Caesars Entertainment has set new terms for the merger of the company with subsidiary Caesars Acquisition Co., clearing the way for a final end to the gaming giant’s 24-month-long bankruptcy saga.
The terms agreed by the directors of the two companies, pending regulatory and shareholder approval, provide for Caesars Acquisition shareholders to receive 1.625 shares of Caesars Entertainment for every share they hold. The deal features a requirement that the two entities merge by the end of 2017, although most expect that to occur sooner, given last week’s agreement.
In another key development, subsidiary Caesars Entertainment Operating Co., which controls most of the conglomerate’s casinos, announced it has entered into committed financing agreements for completing its restructuring and exiting U.S. Bankruptcy Court protection.
The operating company filed for Chapter 11 protection in January 2015, spurring lengthy battles with its many creditors over how to make good on some $18 billion of debt left from the 2008 leveraged takeover of Caesars Entertainment by private equity giants Apollo Global Management and TPG Capital.
Last month, U.S. District Judge A. Benjamin Goldgar approved CEOC’s reorganization plan, which cuts $10 billion of the debt and puts creditors in effective ownership of a new CEOC split into a casino and hotel operating company and a real estate investment trust.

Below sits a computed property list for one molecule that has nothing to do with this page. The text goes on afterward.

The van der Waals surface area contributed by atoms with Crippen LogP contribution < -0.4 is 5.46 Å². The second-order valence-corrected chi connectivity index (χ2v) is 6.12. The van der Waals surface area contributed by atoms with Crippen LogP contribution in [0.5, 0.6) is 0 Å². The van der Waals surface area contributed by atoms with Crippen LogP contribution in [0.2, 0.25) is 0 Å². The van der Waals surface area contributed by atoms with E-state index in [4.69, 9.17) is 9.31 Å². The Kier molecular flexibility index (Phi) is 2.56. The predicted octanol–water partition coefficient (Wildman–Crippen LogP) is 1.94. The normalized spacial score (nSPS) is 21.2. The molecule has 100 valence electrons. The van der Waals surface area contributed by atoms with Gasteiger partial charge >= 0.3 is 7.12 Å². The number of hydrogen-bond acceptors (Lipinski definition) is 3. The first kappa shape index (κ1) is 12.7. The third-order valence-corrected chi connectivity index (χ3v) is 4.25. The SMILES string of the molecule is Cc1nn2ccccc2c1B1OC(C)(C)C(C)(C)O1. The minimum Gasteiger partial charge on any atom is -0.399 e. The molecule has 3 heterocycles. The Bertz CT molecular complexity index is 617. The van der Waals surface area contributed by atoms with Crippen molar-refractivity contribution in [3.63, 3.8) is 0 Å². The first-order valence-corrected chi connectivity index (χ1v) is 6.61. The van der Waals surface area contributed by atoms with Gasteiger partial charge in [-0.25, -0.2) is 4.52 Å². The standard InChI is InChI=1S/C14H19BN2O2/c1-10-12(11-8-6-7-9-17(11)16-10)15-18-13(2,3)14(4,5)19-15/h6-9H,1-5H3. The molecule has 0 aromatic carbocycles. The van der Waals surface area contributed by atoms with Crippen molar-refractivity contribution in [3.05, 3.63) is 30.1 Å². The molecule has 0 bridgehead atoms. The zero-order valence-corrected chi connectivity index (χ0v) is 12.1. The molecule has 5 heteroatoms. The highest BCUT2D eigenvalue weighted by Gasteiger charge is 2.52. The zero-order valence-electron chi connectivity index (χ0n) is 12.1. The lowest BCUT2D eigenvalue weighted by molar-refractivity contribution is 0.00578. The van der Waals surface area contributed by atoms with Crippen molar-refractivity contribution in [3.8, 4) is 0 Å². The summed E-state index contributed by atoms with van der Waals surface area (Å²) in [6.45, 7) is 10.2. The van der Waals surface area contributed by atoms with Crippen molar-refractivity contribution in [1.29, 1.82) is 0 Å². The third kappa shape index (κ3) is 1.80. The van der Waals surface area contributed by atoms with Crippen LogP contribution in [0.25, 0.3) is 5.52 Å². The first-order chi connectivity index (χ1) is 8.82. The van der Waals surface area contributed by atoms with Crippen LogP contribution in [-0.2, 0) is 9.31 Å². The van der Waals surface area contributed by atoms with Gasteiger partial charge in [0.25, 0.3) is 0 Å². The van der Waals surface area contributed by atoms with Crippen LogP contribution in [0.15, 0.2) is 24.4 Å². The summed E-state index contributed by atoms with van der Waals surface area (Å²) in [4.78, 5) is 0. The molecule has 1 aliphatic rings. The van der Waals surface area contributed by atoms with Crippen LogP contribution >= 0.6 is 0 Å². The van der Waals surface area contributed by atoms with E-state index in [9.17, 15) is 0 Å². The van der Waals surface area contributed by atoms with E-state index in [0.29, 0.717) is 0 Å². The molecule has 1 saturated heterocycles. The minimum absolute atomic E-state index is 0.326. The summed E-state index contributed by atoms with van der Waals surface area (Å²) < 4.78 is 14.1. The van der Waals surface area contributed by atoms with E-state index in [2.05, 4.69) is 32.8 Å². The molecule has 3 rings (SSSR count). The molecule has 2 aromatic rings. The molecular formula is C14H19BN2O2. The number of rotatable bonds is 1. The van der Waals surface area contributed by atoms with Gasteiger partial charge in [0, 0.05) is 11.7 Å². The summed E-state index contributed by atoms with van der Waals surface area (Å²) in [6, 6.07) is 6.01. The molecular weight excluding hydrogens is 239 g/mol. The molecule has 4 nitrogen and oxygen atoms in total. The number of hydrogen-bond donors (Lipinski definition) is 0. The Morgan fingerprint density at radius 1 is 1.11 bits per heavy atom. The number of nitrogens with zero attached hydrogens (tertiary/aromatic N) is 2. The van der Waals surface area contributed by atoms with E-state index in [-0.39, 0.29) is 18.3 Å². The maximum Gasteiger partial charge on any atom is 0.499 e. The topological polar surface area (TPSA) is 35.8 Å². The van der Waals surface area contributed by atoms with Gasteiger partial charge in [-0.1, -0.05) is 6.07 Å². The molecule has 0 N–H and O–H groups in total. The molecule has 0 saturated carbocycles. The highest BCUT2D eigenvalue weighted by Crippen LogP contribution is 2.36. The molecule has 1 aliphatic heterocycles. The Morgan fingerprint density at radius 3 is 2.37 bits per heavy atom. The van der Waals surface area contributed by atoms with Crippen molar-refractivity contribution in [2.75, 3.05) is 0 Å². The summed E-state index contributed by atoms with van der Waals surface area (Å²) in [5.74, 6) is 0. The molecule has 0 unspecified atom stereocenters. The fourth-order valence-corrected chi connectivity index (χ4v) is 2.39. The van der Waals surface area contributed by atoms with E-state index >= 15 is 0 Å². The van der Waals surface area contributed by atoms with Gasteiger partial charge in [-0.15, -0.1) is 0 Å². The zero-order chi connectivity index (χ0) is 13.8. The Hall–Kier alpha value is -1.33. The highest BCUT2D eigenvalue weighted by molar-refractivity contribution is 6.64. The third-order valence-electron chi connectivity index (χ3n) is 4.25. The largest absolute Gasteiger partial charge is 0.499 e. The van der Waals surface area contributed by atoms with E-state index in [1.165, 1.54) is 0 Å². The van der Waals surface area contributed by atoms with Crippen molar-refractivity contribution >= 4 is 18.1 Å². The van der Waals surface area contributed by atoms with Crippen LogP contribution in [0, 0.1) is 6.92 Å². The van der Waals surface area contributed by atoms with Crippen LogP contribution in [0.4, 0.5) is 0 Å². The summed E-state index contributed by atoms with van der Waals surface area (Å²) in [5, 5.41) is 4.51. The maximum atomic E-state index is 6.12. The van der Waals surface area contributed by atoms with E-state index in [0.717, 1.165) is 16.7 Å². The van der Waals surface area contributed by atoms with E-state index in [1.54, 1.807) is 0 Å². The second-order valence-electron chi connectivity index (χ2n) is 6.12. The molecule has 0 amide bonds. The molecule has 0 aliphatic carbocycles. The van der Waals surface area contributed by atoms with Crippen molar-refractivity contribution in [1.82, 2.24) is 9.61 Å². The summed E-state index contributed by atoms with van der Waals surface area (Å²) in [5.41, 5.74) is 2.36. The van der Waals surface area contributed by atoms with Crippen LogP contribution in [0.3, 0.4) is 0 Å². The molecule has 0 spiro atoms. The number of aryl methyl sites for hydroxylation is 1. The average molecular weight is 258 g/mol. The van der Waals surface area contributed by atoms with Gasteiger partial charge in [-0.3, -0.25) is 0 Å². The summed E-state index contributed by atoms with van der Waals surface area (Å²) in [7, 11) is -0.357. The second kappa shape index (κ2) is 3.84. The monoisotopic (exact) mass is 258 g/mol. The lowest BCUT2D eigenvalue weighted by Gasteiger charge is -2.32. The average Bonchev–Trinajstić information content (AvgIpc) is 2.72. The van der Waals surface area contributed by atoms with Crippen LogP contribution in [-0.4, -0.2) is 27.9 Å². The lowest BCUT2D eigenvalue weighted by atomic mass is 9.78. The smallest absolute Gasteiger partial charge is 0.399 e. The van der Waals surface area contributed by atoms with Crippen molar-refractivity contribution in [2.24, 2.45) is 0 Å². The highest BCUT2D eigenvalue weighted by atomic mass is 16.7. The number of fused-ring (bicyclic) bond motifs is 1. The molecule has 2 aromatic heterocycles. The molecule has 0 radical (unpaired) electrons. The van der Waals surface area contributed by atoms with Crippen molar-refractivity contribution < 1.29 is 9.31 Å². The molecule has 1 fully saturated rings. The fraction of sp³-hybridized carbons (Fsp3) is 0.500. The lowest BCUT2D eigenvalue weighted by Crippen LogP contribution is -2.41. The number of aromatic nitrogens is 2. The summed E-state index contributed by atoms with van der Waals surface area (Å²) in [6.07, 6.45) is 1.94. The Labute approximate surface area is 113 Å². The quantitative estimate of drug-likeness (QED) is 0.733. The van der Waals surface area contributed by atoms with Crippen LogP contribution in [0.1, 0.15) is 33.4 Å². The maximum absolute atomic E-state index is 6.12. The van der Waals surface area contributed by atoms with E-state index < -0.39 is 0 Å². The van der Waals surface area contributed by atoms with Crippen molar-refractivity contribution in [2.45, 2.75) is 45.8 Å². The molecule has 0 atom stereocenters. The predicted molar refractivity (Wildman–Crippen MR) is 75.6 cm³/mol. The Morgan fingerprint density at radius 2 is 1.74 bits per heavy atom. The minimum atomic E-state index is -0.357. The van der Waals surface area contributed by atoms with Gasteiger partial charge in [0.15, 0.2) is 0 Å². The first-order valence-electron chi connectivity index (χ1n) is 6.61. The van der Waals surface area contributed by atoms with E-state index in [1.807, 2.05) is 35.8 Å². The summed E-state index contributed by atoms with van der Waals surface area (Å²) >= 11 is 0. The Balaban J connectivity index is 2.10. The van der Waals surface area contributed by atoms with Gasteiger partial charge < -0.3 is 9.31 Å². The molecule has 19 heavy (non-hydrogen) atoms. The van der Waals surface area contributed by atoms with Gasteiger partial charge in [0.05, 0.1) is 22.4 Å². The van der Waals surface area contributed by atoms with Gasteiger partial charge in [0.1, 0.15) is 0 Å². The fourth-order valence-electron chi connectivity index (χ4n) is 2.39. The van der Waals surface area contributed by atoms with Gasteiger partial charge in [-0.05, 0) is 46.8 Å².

Creditors also get a sizable stake in parent Caesars Entertainment, making the Caesars Acquisition merger integral to the plan.
Earlier this month, Caesars Entertainment reported a fourth-quarter loss of $435 million, compared with a loss of $39 million in the same quarter in 2015, most of it attributed to costs associated with the mammoth restructuring. Revenue corporate-wide actually increased 2.8 percent year on year to $3.9 billion, and cash flow was up 8.6 percent to $1.1 billion.
The company also has agreed to pony up $47.5 million to end its relationship with NV Energy as a retail customer of the Nevada electric utility.
The exit fee, if approved by the Nevada Public Utilities Commission, will be paid over six years, in 72 equal installments, and follows similar moves by Wynn Resorts, MGM Resorts International and Las Vegas Sands, which all have paid to leave the utility to shop for power on the open market.
The fees are designed so that NV Energy’s remaining customers are not forced to pay increased rates to compensate the utility for the lost revenue.